In the years following the Civil War, a great many Eastern European Jewish peddlers followed the Union Army into the Southern states. Many of these merchants settled in the Delta and opened dry goods stores so that by the early 20th century there was a vibrant Jewish community, and most small towns had at least one synagogue. Many of the children of these early settlers perused professional careers that meant moving to larger cities seeking opportunity. There are old store buildings in many Delta towns named Silverblatt’s, Sklar’s and Dattel’s.
As the cotton economy prospered the need for transportation increased and railroad construction brought a large number of laborers from mainland China to the Delta. In the 1880’s they built the railroads. In the early 20th century they owned small grocery stores in mainly black neighborhoods. The children of these small shop owners became doctors, lawyers and CPAs and left the Delta to seek their fortune in mainstream America. In every small Delta Town there is an abandoned Chinese store called Wong’s, Gee’s or Chong’s
In the early 20th century, immigrants from Italy and Lebanon came to the Delta. The Italians became farmers and prospered. These families continued to be landowners throughout the central Delta. The Lebanese settled in the River cities and became prominent restaurateurs and real estate owners. The Delta has a rich and diverse cultural history and has benefited from each wave of migration.
Today the Delta is home to large Agribusiness farms. The small farmer no longer exists. Most Delta farms are several thousand acres in size and require millions of dollars in equipment to be competitive. Modern farms employ very little labor, thus removing the major source of employment. Now the entire area is dependent on the support of programs from the Federal Government. All efforts to establish a manufacturing economy have failed and unemployment is at record levels.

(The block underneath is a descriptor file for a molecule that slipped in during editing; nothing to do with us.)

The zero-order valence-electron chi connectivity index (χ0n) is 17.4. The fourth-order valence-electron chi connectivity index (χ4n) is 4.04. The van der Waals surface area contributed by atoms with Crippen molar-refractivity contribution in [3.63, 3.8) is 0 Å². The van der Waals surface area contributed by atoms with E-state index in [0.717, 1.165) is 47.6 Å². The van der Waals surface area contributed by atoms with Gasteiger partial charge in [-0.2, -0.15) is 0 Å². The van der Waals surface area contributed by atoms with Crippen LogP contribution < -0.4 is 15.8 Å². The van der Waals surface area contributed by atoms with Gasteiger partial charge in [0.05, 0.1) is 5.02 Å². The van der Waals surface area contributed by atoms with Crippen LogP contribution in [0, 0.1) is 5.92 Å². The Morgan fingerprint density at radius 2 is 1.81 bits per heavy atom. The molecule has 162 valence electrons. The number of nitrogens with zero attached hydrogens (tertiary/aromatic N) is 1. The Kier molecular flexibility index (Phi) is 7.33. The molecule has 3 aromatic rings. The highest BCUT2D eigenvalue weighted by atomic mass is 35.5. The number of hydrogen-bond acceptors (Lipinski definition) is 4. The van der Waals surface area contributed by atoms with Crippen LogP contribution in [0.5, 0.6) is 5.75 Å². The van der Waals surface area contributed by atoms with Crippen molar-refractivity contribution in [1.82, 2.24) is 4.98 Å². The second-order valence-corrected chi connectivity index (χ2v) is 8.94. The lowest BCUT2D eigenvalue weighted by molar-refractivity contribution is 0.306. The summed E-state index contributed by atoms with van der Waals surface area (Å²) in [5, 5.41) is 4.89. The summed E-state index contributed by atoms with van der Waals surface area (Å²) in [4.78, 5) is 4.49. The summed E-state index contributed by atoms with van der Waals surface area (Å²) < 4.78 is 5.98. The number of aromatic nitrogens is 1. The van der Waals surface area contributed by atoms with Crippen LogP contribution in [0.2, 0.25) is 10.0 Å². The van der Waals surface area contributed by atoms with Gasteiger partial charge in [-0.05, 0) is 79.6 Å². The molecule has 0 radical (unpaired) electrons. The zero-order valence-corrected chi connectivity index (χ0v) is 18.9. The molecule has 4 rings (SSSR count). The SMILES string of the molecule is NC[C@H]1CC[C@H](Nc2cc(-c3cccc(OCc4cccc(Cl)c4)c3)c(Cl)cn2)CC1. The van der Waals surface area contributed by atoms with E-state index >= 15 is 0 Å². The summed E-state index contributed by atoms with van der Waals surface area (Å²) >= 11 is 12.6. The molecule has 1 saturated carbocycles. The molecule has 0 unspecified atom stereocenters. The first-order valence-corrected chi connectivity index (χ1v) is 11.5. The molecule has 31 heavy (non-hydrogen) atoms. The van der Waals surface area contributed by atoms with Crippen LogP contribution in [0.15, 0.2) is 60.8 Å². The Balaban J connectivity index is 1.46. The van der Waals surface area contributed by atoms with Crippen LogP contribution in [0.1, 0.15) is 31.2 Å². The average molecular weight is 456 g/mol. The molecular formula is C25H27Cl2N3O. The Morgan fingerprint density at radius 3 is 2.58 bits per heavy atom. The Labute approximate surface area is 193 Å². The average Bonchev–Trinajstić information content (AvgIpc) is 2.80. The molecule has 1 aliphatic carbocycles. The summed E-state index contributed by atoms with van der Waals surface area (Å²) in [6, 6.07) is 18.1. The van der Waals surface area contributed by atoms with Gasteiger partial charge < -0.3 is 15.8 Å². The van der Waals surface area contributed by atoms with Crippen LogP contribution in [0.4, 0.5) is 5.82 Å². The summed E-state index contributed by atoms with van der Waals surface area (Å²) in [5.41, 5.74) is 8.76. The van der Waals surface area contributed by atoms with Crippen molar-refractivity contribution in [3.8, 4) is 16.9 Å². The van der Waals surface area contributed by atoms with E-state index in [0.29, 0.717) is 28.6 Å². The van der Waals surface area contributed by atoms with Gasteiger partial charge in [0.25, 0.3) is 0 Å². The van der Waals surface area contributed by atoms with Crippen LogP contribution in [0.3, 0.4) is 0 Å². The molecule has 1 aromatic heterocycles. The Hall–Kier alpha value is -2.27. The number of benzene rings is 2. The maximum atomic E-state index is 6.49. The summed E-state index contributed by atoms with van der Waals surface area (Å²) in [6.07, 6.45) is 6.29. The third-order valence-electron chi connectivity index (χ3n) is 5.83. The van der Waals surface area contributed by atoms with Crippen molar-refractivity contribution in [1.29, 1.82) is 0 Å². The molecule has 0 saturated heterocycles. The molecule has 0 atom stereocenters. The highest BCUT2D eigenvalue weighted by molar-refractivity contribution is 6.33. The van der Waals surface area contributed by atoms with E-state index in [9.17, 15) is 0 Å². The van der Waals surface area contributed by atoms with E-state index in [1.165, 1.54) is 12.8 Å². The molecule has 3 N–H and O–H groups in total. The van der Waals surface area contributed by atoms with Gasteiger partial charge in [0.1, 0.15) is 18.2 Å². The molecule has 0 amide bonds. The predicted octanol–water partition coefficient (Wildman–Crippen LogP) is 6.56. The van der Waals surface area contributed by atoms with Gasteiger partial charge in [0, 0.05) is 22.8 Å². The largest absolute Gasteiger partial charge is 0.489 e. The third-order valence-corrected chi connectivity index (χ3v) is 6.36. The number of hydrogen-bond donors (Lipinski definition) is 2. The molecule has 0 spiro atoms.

THE YEAR WAS 1947
By Tom Lawrence
My friend Billy and I were walking home from school on a warm October afternoon in 1947. The aroma of burning leaves filled the air, and there was just the hint of a chill. We decided to take the long way home, detouring through downtown. We’d gone less than a block, when we saw the first brightly colored poster, wrapped around a light pole. The poster showed a black faced dandy playing a banjo, grinning from ear to ear. The figure wore a derby hat and spats on his shoes, and the poster announced:
COMING THIS WEEKEND!
MUSIC, DANCE AND COMEDY FOR ALL!!
We read the billboard with excitement! The minstrel shows were the only live entertainment that ever came to Ruleville, and they were anticipated by nearly everyone. Memphis hosted the Mid-South Fair and the Barnum & Bailey circus, Cleveland had the Bolivar County Fair, but we got the minstrels, and we loved them. If the minstrels were a baseball team, they would be playing in the show business Class D, but to two young boys, they were the only game in town.
Billy and I enjoyed a special place during minstrel week. The show rented the vacant lot next to my grandfather’s ice and coal business, and we were allowed to watch the tent as it was being set up, and to also mix with some of the performers. On Friday morning the Sugarfoot Minstrel traveling caravan pulled into town. There were trucks, a couple of old buses, and private cars and pick-up trucks pulling campers.
The manager, a black man wearing a derby hat, came over to the ice house and knocked on my grandfather’s office door. My grandfather stood as he came in, and then removed his own hat. They shook hands and my grandfather said,
“Well, Dan, it’s good to see you again. Looks like y’all are about to get set up.”
“Yes sir. We’ll have the tent up as soon as I can round up some help. You still okay with me hiring some of your hands?”
“Of Course. They always look forward to the extra pay and the free tickets. I’ll have my foreman, Crip round them up, and they’ll meet you on the lot. Do you want to park your vehicles inside my coal yard?”
“Yes sir, if you don’t mind. I like to get em off the street.”
“Well, fine. You know you can use our plant restrooms and showers, just like you always have.”